On his final day at the Greening the Desert Project (https://greeningthedesertproject.org) this year in Jordan, Geoff takes us on a unique tour of the property. Rather than showcasing its renowned living systems, he’s excited about how the project is continually evolving.
The tour starts on the high mezzanine roof next to solar panels donated and installed by 24 Hour Solar Power from Australia (https://24hoursolarpower.com). The system has a live action feed that allows Geoff and the crew to monitor the power system from anywhere in the world.
Muslim Aid Australia (https://www.maainternational.org.au) and Holistic Sustainable Development (https://holisticsd.org) have helped to fund further development, such as a rooftop over the staircase and a reimagining of the wicking bed rooftop garden. At the rooftop garden, the old wicking beds have been dismantled. The floor and new wicking beds are going to be tiled. Another little rooftop has been added next to the organic café as well.
On the second floor of the main building, accommodations are now available, done in Jordanian style with first-world comfort. There are six bedrooms constructed of mudbrick and straw bale, and from the windows, there are nice views of the project and surrounding area. These are now available on AirBnB and available to interns who don’t want to camp.
Due to an overwhelming turnout (60 people) for courses this past year, the classroom is in the process of being upgraded and enlarged. A wall has been taken down. Within the same space, a sewing workshop has been added, and there is storage for products local participants are making on and from the site, including wax candles, soaps, natural preserves, honey, pickles, olives, and spices. There are even service trays made from repurposed pallet wood.
Downstairs, the wicking beds are nicely dressed up in tile. There is a new four-bath reedbed system on the western wall to clean up greywater from the organic café’s sinks and water the vine crop that shades the western wall. The beds ultimately feed a newly installed banana circle. The worm farms are being taken down and replaced with a new system, and the old space is going to be a nice sitting area.
Also funded by MAA and HolisticSD, there is an outdoor sitting courtyard for the café, and inside, the ceiling is being insulated and lined with timber. New electricity for lights is going in, as well as power points for the internet. Sitting amongst it all is a beautiful new solar dehydrator built by the interns this year.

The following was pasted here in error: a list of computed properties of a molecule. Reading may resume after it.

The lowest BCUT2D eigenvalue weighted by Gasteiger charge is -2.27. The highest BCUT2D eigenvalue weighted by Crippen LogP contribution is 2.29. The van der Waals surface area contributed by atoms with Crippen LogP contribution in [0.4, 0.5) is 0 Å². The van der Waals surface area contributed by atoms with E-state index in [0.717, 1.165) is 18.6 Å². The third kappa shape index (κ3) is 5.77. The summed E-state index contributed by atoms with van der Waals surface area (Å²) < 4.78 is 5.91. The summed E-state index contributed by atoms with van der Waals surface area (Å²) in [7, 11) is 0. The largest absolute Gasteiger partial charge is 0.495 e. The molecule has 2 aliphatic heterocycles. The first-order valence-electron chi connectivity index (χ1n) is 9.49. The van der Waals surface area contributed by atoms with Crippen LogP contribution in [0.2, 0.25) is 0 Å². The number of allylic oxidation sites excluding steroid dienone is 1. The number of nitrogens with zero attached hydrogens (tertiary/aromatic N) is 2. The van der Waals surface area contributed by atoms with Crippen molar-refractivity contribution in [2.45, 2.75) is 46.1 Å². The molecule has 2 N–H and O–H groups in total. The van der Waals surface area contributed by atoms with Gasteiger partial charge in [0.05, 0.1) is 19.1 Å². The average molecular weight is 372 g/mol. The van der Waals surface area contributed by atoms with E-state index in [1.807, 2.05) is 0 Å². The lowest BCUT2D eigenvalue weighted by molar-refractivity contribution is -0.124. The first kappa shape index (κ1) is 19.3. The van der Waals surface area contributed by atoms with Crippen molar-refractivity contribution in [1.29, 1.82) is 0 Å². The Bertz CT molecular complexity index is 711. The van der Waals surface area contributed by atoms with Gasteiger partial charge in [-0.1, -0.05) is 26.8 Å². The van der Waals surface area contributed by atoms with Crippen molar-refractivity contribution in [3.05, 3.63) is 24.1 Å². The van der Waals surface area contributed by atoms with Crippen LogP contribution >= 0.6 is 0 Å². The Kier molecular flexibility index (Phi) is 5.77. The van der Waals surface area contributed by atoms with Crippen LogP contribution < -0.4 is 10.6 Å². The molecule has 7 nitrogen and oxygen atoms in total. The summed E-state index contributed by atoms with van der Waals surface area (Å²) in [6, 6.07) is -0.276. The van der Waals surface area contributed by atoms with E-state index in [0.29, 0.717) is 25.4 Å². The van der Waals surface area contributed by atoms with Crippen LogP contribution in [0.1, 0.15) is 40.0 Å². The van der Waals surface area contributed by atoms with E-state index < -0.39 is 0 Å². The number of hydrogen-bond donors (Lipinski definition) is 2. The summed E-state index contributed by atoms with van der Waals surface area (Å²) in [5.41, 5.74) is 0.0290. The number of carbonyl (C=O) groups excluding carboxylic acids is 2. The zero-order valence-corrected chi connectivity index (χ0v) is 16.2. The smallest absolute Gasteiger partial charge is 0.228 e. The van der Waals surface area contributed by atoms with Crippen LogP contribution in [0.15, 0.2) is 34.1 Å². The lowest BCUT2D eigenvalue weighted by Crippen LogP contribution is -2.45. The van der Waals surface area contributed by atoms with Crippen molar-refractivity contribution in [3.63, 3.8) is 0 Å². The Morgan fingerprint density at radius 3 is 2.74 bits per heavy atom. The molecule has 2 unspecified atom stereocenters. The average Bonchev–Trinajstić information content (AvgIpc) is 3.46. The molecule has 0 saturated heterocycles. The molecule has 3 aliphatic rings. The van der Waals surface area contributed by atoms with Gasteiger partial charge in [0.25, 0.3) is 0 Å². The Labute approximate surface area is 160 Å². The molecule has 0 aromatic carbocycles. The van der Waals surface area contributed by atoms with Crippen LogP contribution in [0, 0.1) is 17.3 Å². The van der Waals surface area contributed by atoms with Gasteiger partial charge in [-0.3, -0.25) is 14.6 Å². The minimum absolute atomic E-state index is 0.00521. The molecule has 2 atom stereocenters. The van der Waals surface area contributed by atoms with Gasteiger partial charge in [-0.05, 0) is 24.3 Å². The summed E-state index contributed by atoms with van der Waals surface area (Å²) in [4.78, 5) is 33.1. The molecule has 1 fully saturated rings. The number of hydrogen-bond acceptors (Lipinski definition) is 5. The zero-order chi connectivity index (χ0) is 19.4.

has donated subterranean worm farms that go directly into the garden and fertilize the garden in situ. This design doesn’t get as yucky as old system, and the design also helps to keep flies away. It is a more aesthetic version than the old system, and it is flat-packed and made from recycled plastic. The plan is to put them in wicking beds as an experiment.
There is a new storeroom for carpentry tools and recycled/repurposed materials, including a functioning compressor and solar lights.
From the streetscape, the entrance to organic garden café is stunning. Inside, it is beautifully equipped and replete with first-world comforts. Organic coffee is available, and the project’s products mentioned earlier are available for sale. A Greening the Desert organic tea has also made the scene. In the garden courtyard behind the café, pigeon pots for roosting pigeons are waiting to be installed directly into the straw bale wall of the building.
The site is evolving. The food forest looks more and more developed. There are now compost piles everywhere the interns had set up their tents. Secondary footpaths have opened up routes throughout the food forest.
has donated a beehive to the site, and it’s waiting to be populated. All the water systems have been adjusted and finished.
2019 has been a success, a decade in the making.